I had an initial conversation with a founder recently that stuck with me.

The founder told me in detail about the company they were creating.

They reeled off several different initiatives and features they'd implemented, proudly highlighting the provenance of these achievements.

Old favourites like dedicated time for innovation ("we've got Google's 20% time") and a multi-disciplinary team structure for product delivery ("we've used Spotify's squad model") both featured.

As a brief aside, this is a great post about why "The Spotify model" isn't quite what most founders think it is.

Back to my founder chat. As I reflected on a sense of unease I felt after the conversation, I began to realise why.

The founder was convinced that by grabbing at well-publicised initiatives and features and putting them together, they'd end up with an effective company.

That's just not going to work. It's superficial thinking.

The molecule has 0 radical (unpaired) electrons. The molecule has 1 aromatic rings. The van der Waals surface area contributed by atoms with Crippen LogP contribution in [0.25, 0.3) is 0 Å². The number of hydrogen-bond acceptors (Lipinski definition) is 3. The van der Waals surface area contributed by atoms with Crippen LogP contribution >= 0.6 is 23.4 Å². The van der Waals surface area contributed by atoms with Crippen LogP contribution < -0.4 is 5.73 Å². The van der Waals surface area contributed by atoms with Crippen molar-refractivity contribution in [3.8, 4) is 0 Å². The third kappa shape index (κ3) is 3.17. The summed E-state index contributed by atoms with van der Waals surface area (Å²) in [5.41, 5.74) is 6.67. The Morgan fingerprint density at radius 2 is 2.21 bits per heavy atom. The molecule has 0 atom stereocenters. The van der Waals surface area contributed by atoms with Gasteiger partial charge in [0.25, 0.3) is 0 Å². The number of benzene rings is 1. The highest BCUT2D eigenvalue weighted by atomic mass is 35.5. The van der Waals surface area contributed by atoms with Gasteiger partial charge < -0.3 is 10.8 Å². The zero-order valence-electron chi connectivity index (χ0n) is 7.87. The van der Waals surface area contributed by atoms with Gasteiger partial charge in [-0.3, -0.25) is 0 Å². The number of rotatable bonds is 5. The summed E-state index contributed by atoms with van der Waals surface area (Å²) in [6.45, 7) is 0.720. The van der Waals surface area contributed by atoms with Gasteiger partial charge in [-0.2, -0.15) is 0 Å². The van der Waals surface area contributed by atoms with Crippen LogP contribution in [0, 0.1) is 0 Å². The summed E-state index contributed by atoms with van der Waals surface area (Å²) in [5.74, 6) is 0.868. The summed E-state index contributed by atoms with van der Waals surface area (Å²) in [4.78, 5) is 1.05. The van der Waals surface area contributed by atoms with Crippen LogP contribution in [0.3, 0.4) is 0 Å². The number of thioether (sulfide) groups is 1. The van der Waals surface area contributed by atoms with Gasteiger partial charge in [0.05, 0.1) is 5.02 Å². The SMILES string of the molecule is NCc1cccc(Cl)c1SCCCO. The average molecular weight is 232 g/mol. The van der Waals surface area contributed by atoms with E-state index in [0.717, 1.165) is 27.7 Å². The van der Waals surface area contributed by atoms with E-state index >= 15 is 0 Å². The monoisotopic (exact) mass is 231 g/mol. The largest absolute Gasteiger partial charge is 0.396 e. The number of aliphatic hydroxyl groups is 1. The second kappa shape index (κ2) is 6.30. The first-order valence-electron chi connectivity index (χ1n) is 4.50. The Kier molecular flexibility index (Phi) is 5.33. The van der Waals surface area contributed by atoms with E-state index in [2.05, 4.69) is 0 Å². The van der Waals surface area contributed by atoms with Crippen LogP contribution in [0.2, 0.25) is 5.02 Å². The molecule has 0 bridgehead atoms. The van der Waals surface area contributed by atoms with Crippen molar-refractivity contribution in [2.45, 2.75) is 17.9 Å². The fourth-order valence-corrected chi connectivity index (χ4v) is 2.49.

It's the equivalent of hitting the ready meal aisle in Tesco and buying one of every pre-packaged dish you can lay your hands on.

You'll end up with what looks on paper like a delicious and varied menu to enjoy over a couple of weeks. But what you've really got is a pretty unhealthy mix of ultra-processed, high salt, high fat dishes that doesn't add up to a holistically balanced diet.

The founder hadn't taken the time to think about what their start-up really needed and then devise ways of meeting those needs.

They had assumed that because if it worked for Google/Spotify/Amazon/whoever, it'll be right for their business.

It won't.

At best those solutions worked for those businesses, at that time.

They won't work for your business, right now. Every company is unique and so needs unique solutions to their growth challenges.

I'm a big fan of learning from other companies and founders.

Every story you hear about something that's really worked or an initiative that's failed is a source of learning.

But use that learning critically.

Think about what's behind the choices that company made then:

  • What's similar to your context and what's fundamentally different?
  • What does this mean for how to solve the problem you have in your business?
  • How might you solve your problem with original thinking, not pastiche?
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